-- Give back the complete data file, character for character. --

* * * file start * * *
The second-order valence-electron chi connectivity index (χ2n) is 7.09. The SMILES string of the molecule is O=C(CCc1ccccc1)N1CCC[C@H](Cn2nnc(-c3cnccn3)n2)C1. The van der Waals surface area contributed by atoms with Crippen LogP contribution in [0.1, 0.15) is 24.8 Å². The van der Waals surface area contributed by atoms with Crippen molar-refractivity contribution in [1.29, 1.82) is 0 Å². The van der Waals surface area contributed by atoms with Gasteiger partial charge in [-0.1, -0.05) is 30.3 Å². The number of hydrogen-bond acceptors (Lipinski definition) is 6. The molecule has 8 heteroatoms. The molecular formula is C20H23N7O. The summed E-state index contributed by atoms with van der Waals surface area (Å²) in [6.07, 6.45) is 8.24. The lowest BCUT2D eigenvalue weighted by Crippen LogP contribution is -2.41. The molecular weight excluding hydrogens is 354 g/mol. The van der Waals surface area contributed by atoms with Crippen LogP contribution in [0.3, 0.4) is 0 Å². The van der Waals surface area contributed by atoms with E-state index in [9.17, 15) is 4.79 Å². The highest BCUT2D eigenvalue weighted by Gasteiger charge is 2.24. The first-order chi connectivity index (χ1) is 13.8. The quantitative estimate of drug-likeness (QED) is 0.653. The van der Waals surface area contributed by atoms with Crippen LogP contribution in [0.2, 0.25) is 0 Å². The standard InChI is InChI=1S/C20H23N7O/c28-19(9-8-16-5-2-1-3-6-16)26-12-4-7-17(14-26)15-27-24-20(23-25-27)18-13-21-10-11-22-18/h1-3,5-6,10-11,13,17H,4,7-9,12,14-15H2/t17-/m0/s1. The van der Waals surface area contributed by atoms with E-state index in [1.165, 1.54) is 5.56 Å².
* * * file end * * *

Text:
The second-order valence-electron chi connectivity index (χ2n) is 7.09. The SMILES string of the molecule is O=C(CCc1ccccc1)N1CCC[C@H](Cn2nnc(-c3cnccn3)n2)C1. The van der Waals surface area contributed by atoms with Crippen LogP contribution in [0.1, 0.15) is 24.8 Å². The van der Waals surface area contributed by atoms with Crippen molar-refractivity contribution in [1.29, 1.82) is 0 Å². The van der Waals surface area contributed by atoms with Gasteiger partial charge in [-0.1, -0.05) is 30.3 Å². The number of hydrogen-bond acceptors (Lipinski definition) is 6. The molecule has 8 heteroatoms. The molecular formula is C20H23N7O. The summed E-state index contributed by atoms with van der Waals surface area (Å²) in [6.07, 6.45) is 8.24. The lowest BCUT2D eigenvalue weighted by Crippen LogP contribution is -2.41. The molecular weight excluding hydrogens is 354 g/mol. The van der Waals surface area contributed by atoms with Crippen LogP contribution in [0.3, 0.4) is 0 Å². The van der Waals surface area contributed by atoms with E-state index in [9.17, 15) is 4.79 Å². The highest BCUT2D eigenvalue weighted by Gasteiger charge is 2.24. The first-order chi connectivity index (χ1) is 13.8. The quantitative estimate of drug-likeness (QED) is 0.653. The van der Waals surface area contributed by atoms with Crippen LogP contribution in [0.2, 0.25) is 0 Å². The standard InChI is InChI=1S/C20H23N7O/c28-19(9-8-16-5-2-1-3-6-16)26-12-4-7-17(14-26)15-27-24-20(23-25-27)18-13-21-10-11-22-18/h1-3,5-6,10-11,13,17H,4,7-9,12,14-15H2/t17-/m0/s1. The van der Waals surface area contributed by atoms with E-state index in [1.165, 1.54) is 5.56 Å².